4. Το βιβλίο είναι εξαιρετικό και πολύ καλογραμμένο. Το θέμα είναι σε ποιον απευθύνεται: αναφέρεται στις διαστάσεις, το χώρο, το χρόνο, τις εναλλακτικές γεωμετρίες Για να το καταλάβει κάποιος νομίζω ότι χρειάζεται σίγουρα να είναι τελειόφοιτος - στην αντίστοιχη κατεύθυνση - μ [...]

    5. I have noticed people putting this on their "to read" shelves and wishlists. I hope they are not as disappointed as I was, but greatly fear that disappointment is likely, almost inevitable. For the reasons in my review below -"Flatland" is a hilarious romp, wittily and successfully executed. This book, with its oh-so-clunky title, is most emphatically not. This book takes as its starting point Abbott's "Flatland", the quirky 19th century mathematical classic which imagines life in a 2-dimensiona [...]

    6. Η "συνέχεια" του "Flatland", μιας βικτοριανής νουβέλας με μαθηματικό περιεχόμενο. Το αρχικό βιβλίο ήταν εξαιρετικό, αλλά βοηθούσε το μικρό του μέγεθος και οι πιο απλές μαθηματικές έννοιες με τις οποίες καταπιανόταν. Η συνέχεια είναι αρκετά κουραστική στην ανάγνωση και προσωπικ [...]

    7. I almost didn't get through this. It starts off well, but then it turns into a dialogue. That would be fine, if not for the fact that the author periodically tries and fails to connect it back to the characters and the world of Flatland. Flatland the book is a political satire in addition to a scientific text; this book abandoned all but a shell of the politics while pretending it was still there. I would have rather had a book which didn't try to have a plot or characters, and did a better job [...]

    8. "ويبقى الرعاع البؤساء من المثلثات متساوية الساقين لا تنتظمهم خطة ولا يتقدمهم زعيم، فإما يكون مصيرهم السقوط دون مقاومة، أمام فرقة من إخوانهم يحتفظ بها الكاهن الأكبر لمواجهة الأزمات المشابهة، أو ينتهي بهم الأمر إلى الانهيار الداخلي بفعل الأحقاد و الشكوك التي تتفنن جماعة الك [...]

    9. Stewart is far too pleased with his own jokes and can't write dialogue for shit, even allowing for the limits the subject matter places on the narrative. That narrative often obscures that subject matter unnecessarily, as well; if I hadn't already been familiar with pretty much everything covered, I doubt I would have had the patience to tease meaning from his prose.If you have more patience than I do, though, I guess Flatterland is a fine enough introduction to non-Euclidian geometries, the var [...]

    10. In 1884 Edwin Abbott Abbott wrote an awesome classic of scientific divultation called Flatland: A Romance of Many Dimensions. This Flatterland is a derivative work from that. The original had a second purpose, to satirize the rigid social structure of Victorian England, with its hierarchies of status and privilege. Stewart doesn't deepen this, though he deals a bit with the status accorded to women and their emancipation in a male-oriented society.The main character is young Vikki, Albert's grea [...]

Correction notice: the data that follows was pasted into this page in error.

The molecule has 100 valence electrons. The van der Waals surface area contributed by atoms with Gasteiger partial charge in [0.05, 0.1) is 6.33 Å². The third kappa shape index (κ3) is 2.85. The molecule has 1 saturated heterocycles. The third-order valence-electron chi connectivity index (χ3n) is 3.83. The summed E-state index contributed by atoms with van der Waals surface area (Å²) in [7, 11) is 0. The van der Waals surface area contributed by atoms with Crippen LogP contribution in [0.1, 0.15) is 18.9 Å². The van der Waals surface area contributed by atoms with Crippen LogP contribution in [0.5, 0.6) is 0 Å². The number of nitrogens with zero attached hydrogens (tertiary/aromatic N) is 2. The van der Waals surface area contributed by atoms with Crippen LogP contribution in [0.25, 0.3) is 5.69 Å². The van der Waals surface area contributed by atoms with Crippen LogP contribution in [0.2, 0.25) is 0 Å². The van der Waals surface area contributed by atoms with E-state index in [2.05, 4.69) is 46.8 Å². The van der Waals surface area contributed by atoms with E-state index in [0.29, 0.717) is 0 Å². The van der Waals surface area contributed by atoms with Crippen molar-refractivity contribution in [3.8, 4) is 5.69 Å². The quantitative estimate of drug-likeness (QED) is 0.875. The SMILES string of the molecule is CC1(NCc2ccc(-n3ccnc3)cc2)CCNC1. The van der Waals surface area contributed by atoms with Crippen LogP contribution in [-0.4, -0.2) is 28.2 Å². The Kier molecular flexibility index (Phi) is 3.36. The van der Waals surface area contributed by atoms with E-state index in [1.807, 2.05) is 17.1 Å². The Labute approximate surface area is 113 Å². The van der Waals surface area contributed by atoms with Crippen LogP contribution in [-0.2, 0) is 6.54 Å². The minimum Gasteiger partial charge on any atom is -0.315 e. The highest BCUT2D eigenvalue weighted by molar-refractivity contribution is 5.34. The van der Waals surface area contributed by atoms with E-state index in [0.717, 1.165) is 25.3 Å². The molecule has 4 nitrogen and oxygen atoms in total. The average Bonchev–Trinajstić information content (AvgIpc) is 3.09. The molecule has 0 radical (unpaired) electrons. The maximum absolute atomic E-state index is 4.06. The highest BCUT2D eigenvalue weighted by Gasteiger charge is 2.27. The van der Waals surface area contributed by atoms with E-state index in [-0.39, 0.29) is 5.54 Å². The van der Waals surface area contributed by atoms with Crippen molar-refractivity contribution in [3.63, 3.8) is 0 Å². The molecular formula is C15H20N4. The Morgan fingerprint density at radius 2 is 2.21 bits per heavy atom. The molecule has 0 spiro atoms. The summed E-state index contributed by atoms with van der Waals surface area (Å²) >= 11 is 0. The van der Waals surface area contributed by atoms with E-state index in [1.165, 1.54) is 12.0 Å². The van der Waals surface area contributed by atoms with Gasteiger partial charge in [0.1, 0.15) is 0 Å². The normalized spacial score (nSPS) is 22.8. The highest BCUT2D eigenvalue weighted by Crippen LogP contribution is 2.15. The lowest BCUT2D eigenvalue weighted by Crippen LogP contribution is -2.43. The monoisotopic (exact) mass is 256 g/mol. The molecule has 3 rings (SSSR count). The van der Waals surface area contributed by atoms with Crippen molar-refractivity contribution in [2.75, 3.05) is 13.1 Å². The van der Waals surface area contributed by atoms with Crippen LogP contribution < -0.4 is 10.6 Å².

11. Absolutely lovely book.I learned so much at the time. Don't know what was retained, though. ReviewIn 1884, an amiably eccentric clergyman and literary scholar named Edwin Abbott Abbott published an odd philosophical novel called Flatland, in which he explored such things as four-dimensional mathematics and gently satirized some of the orthodoxies of his time. The book went on to be a bestseller in Victorian England, and it has remained in print ever since.With Flatterland, Ian Stewart, an amiabl [...]

    12. Based off of the Book "Flatland" written by Edward A. Abbott, one of my all-time favorites, i stumbled upon this book scavenging the library. Curious, i checked it out and began to read. The main character, Victoria Line, is the great great granddaughter of the main character of the original book, Albert Square. A main difference between the two books is the obvious time-periods in which the books were written. "Flatland" was written in 1884 and the language was often difficult, but this book, h [...]

    13. I consider myself to have an above-average understanding of mathematics and physics, and I found this tedious and, at times, challenging. This mostly is the result of the twee, hokey adaptation of a Victorian-era story that many modern readers (myself included) would find particular dull. It's also result of the choice of medium: higher-dimensional geometry is not surprisingly difficult to discuss and explain with words and 2D greyscale illustrations. Having said that, Brian Greene has skillfull [...]

    14. In a line: Not as good as it could have been but probably worth reading anyway.You are probably well aware that this book is about abstract mathematics and specifically higher dimensions so I will not go into a detailed list of subjects covered by the book. On the other hand, I will cover what the book fails and succeeds to achieve.If you haven't read Abbott's original Flatland: A Romance of Many Dimensions, I suggest reading that first. That book beautifully opens the reader's mind to the conce [...]

    15. Gets progressively denser/more esoterically scientific (ends up with enumerating theories of subatomic quantum mechanics), but informational and easily the most digestible that information could be for a layperson. But if you aren't interested by geometry or physics, stay away.

    16. I was hoping to love this book as much as I loved Flatland. Sadly, I do not. I put the book down for almost a year, and just recently picked it up to finish.As others have noted, Flatland was scientific and a political satire. Flatterland tried to cram in the politics in the last few pages as an afterthought. I really hated how all the names were just smooshed. So instead of Albert Einstein he was simply Alberteinstein. What is that? Not very imaginative, and simply a pain to read. The book came [...]

    17. Excellent book but nothing like the original book, Flatlander. Flatterland allows the reader's mind to consider multi-dimensional worlds based on current mathematical ideas.